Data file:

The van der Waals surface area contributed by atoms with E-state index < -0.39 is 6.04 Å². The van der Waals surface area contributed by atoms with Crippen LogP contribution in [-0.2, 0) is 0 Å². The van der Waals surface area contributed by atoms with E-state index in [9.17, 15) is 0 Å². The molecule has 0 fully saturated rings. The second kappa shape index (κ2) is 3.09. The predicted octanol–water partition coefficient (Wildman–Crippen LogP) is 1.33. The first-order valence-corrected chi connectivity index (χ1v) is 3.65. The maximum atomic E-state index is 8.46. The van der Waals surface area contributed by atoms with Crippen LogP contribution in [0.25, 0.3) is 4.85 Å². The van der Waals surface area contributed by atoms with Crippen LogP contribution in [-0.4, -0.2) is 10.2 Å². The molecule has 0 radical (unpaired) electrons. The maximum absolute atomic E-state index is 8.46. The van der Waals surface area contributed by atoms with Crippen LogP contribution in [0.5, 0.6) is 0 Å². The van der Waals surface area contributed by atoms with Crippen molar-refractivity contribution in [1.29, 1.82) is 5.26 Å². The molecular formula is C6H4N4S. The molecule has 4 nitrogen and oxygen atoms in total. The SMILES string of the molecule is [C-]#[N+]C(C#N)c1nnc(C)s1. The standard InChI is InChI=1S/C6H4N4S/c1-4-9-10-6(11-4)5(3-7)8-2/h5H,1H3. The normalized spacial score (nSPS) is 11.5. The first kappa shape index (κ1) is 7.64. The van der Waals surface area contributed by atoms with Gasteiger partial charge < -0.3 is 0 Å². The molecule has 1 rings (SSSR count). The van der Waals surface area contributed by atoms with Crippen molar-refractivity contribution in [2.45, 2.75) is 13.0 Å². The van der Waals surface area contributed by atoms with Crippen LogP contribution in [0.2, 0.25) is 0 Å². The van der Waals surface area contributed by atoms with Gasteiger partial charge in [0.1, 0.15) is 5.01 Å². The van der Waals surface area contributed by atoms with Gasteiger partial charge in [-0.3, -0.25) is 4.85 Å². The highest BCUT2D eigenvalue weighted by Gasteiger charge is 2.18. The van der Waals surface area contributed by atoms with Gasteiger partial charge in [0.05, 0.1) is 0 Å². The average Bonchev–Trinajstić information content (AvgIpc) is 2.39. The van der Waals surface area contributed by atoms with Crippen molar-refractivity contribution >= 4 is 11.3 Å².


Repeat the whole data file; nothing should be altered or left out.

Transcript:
The van der Waals surface area contributed by atoms with E-state index < -0.39 is 6.04 Å². The van der Waals surface area contributed by atoms with Crippen LogP contribution in [-0.2, 0) is 0 Å². The van der Waals surface area contributed by atoms with E-state index in [9.17, 15) is 0 Å². The molecule has 0 fully saturated rings. The second kappa shape index (κ2) is 3.09. The predicted octanol–water partition coefficient (Wildman–Crippen LogP) is 1.33. The first-order valence-corrected chi connectivity index (χ1v) is 3.65. The maximum atomic E-state index is 8.46. The van der Waals surface area contributed by atoms with Crippen LogP contribution in [0.25, 0.3) is 4.85 Å². The van der Waals surface area contributed by atoms with Crippen LogP contribution in [-0.4, -0.2) is 10.2 Å². The molecule has 0 radical (unpaired) electrons. The maximum absolute atomic E-state index is 8.46. The van der Waals surface area contributed by atoms with Crippen LogP contribution in [0.5, 0.6) is 0 Å². The van der Waals surface area contributed by atoms with Crippen molar-refractivity contribution in [1.29, 1.82) is 5.26 Å². The molecular formula is C6H4N4S. The molecule has 4 nitrogen and oxygen atoms in total. The SMILES string of the molecule is [C-]#[N+]C(C#N)c1nnc(C)s1. The standard InChI is InChI=1S/C6H4N4S/c1-4-9-10-6(11-4)5(3-7)8-2/h5H,1H3. The normalized spacial score (nSPS) is 11.5. The first kappa shape index (κ1) is 7.64. The van der Waals surface area contributed by atoms with Gasteiger partial charge < -0.3 is 0 Å². The molecule has 1 rings (SSSR count). The van der Waals surface area contributed by atoms with Crippen molar-refractivity contribution in [2.45, 2.75) is 13.0 Å². The van der Waals surface area contributed by atoms with Crippen LogP contribution in [0.2, 0.25) is 0 Å². The van der Waals surface area contributed by atoms with Gasteiger partial charge in [0.1, 0.15) is 5.01 Å². The van der Waals surface area contributed by atoms with Gasteiger partial charge in [-0.3, -0.25) is 4.85 Å². The highest BCUT2D eigenvalue weighted by Gasteiger charge is 2.18. The van der Waals surface area contributed by atoms with Gasteiger partial charge in [0.05, 0.1) is 0 Å². The average Bonchev–Trinajstić information content (AvgIpc) is 2.39. The van der Waals surface area contributed by atoms with Crippen molar-refractivity contribution >= 4 is 11.3 Å².